TRUMBULL—Hiding in a bathroom with seven other women for 91 days, Immaculee Ilibagiza prayed the Rosary as war raged beyond the confines of her tiny sanctuary. Though her country was ravaged and her people were killed, Ilibagiza prayed not only for her own sanity and the safety of her family but also for the ability to forgive those killers who destroyed all she knew.
This was the story that Ilibagiza, a witness to the Rwandan genocide of 1994, shared with several hundred people gathered at St. Theresa Church in Trumbull on November 15. With vivid details and anecdotes, she recounted her story of survival and forgiveness.
Ilibagiza described growing up in a traditional Catholic family with loving parents and three brothers who she said were all “very protective of me.” While in college, she returned home for Easter just as a plane carrying the Rwandan president was shot down, the catalyst for a 100-day genocide in which an estimated 800,000 Rwandans were killed.
As chaos broke out, Ilibagiza’s father urged her to hide, but not before giving her his Rosary, saying, “Take this as a chance to repent so we can go to Heaven.” It was the last time she saw him or her mother. “I wish I could have told them how much I appreciated them,” she told those in attendance. “Please be grateful for all you have.”
After leaving her parents, a neighbor pulled Ilibagiza into his home, hiding her in a bathroom of only 12 square feet. It was there, with the seven other women, that she would spend the next three months, praying, reading, eating scraps of food—and learning to forgive.
“Enemies began killing people. Everything was shut down,” she remembered. “It was organized to eliminate a whole group of people.” She even heard enemies on the radio giving orders such as “Don’t forget the children!”—comments which filled her with an anger that “became like a sickness.”
Ilibagiza told one story of the enemy coming to search the home in which she was hiding. As she and the others sat waiting to die, she heard a voice saying, “Ask God to help you. He is almighty.” Believing there was still hope, Ilibagiza prayed that the men would not open their door. Miraculously, they did not. “God can hear us from everywhere,” she said.
Ashamed of her anger after escaping death, Ilibagiza began praying the Rosary continuously, up to 27 times a day, and reading the Bible. “Every page felt like it was about forgiveness,” she said, holding her father’s Rosary. It was during a reading of the “Our Father,” when she was praying “Forgive us our trespasses as we forgive those who trespass against us,” that she had a realization. “Please, Jesus, help me,” she cried. “How do you forgive someone who killed your mother, your father?”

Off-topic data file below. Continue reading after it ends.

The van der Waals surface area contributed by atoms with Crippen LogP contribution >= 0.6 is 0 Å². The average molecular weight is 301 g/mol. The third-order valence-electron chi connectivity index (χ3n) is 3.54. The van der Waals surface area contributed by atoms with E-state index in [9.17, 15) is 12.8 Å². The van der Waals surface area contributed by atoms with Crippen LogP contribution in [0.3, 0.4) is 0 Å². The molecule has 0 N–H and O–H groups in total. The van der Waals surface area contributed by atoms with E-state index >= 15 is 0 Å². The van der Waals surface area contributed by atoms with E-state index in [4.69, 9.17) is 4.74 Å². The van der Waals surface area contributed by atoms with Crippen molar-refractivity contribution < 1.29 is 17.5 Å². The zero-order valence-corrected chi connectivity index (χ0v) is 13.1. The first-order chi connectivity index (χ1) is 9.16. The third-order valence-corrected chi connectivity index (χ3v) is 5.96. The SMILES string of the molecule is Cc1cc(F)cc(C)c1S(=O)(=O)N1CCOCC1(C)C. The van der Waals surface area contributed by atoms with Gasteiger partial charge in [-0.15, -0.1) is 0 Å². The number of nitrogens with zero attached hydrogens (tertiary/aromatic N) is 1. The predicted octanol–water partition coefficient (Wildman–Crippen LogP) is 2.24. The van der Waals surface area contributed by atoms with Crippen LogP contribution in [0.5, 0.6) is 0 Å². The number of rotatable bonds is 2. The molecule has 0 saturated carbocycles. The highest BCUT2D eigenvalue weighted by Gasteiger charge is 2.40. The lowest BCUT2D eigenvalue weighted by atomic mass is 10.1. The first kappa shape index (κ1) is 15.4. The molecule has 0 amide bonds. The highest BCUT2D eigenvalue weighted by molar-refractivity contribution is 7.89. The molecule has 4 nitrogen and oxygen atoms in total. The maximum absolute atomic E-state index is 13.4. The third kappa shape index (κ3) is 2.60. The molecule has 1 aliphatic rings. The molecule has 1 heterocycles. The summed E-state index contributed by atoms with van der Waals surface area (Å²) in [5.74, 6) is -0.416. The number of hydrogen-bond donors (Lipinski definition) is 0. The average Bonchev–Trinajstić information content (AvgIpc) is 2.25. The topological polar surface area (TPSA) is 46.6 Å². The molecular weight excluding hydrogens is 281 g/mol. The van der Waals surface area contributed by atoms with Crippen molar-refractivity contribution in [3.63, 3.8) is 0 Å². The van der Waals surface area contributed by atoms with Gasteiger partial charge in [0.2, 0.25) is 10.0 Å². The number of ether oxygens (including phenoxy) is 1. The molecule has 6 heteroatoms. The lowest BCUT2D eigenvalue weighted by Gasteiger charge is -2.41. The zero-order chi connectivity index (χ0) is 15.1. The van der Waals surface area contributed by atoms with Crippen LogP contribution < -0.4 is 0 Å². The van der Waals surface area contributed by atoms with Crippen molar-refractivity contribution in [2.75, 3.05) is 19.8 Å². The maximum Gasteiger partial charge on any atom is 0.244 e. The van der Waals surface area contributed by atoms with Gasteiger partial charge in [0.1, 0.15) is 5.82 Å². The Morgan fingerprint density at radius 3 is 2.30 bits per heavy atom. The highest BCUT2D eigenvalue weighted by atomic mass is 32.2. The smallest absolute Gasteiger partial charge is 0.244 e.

Ilibagiza remembered Jesus’ suffering and how He said, “Forgive them, Father. They don’t know what they do,” suddenly seeing her family’s murderers as God’s children. “This brought such a peace in my heart,” she said.
Three months after going into hiding, Ilibagiza emerged from her place of refuge to find that the war was over but that her mother, father, and two brothers were dead. “I threw my Rosary on the sidewalk,” she said, filled with anger again at seeing bodies all around her. “I was crying and crying, and then I felt the hand of God on me. He was telling me that my journey was not over and that it is up to me to choose what to do with my life. He told me that we must use our time to love one another.”
Ilibagiza said that each morning when she awakes, she tells herself, “It’s a new day. How will I love somebody today?”
Despite the months she spent in fear, the loss of her loved ones, and the destruction of her country, Ilibagiza said that because she was a witness to the saving power of Jesus Christ, she has learned to forgive, even those who killed her family. It is this story—the one she shared with parishioners and guests at St. Theresa—which she details in her book Left to Tell: Discovering God Amidst the Rwandan Holocaust.
“Immaculee has a profound faith,” said Fr. Brian Gannon, pastor of St. Theresa Church. “She teaches us about the strength to endure and to love. The most important thing we can do is turn to Jesus Christ.”
To forgive and to fight the anger are lessons Ilibagiza took from her ordeal which, she said, taught her so much about life. “Love God above all,” she said. Reflecting back on the genocide, she added, “If only we could have loved one another more.”
By Emily Clark